NJIT Physics Department Seminar


March 9th, Monday


Why is the Solar Corona So Hot?


Dr. James A. Klimchuk

Heliophysics Division

NASA Goddard Space Flight Center

(Solar Physics, Host: Gary)


Time: 11:45am-12:45pm with 11:30am tea time

Room: ECE 202



          The outer atmosphere of the Sun, called the corona, has a temperature of several million degrees, 1000 times hotter than the underlying solar surface. The reason for these extreme conditions has challenged space scientists for decades. Recent progress indicates that the heating involves nanoflares, which are small outbursts that release energy from the stressed magnetic fields that permeate the corona. Finding the answer to the coronal heating problem is more than just a fascinating intellectual exercise. X-ray and UV radiation from the corona is an important driver of the Earth’s upper atmosphere and can adversely affect many of our space-based technologies. In this talk, I will discuss the latest observational and theoretical advances in our quest to understand coronal heating and its role in space weather.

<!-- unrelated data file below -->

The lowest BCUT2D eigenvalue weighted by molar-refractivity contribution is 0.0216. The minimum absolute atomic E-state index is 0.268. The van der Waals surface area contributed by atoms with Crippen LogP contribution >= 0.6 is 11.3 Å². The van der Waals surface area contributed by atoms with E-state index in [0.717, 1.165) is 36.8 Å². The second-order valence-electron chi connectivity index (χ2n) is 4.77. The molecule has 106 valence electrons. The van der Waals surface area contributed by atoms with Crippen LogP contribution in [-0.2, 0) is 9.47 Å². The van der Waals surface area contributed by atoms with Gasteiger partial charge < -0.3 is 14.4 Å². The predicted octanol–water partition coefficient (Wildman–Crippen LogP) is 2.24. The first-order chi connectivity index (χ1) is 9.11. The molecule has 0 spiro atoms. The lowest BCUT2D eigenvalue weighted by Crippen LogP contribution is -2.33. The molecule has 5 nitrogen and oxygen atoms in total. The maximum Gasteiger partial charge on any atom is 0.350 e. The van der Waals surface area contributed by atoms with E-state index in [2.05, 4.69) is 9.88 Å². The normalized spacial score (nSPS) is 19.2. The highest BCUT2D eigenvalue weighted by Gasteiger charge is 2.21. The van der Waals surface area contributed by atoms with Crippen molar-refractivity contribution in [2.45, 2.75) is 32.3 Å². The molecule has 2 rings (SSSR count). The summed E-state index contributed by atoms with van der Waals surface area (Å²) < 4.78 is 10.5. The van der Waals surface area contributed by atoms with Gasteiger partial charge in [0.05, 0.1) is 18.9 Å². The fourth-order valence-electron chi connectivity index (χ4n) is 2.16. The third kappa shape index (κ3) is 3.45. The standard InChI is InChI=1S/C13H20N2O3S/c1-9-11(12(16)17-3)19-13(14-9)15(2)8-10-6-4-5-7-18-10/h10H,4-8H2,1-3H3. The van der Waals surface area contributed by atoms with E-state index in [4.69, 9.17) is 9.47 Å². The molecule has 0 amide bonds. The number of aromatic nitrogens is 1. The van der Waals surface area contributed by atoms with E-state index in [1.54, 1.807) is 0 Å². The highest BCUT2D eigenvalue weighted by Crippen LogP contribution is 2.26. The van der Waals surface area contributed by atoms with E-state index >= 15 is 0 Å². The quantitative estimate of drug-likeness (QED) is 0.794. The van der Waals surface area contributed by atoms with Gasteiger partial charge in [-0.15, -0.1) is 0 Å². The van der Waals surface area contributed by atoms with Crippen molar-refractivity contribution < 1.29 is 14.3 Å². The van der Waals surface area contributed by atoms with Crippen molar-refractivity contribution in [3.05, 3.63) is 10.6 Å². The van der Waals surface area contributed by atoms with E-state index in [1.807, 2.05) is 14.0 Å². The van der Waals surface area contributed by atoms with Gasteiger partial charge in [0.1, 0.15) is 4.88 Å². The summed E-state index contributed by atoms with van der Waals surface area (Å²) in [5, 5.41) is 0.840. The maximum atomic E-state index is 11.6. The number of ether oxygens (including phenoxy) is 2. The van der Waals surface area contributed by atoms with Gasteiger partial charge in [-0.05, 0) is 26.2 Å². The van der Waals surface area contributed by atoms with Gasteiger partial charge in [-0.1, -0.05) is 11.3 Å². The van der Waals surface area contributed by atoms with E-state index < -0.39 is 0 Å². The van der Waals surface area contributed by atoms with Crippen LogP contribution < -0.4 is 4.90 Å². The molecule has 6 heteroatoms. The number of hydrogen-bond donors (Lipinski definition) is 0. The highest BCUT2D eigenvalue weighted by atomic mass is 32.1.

James Klimchuk is a research astrophysicist in the Heliophysics Division at NASA’s Goddard Space Flight Center. He uses both observation and theory to study the structure, dynamics, and heating of the Sun's outer atmosphere. Dr. Klimchuk has held numerous elected and appointed leadership positions, including President of the Space Physics and Aeronomy Section of the American Geophysical Union, Chair of the Solar Physics Division of the American Astronomical Society, and President of Commission 10 of the International Astronomical Union.  He currently chairs the committee that advises NASA on solar and heliospheric physics. Dr. Klimchuk is an Honorary Fellow of the Royal Astronomical Society and recipient of NASA's John C. Lindsay Award and Outstanding Leadership Medal. He earned a BA in Physics from Kalamazoo College and a PhD in Astrophysics from the University of Colorado.  He worked at Stanford University and the Naval Research Laboratory before joining NASA.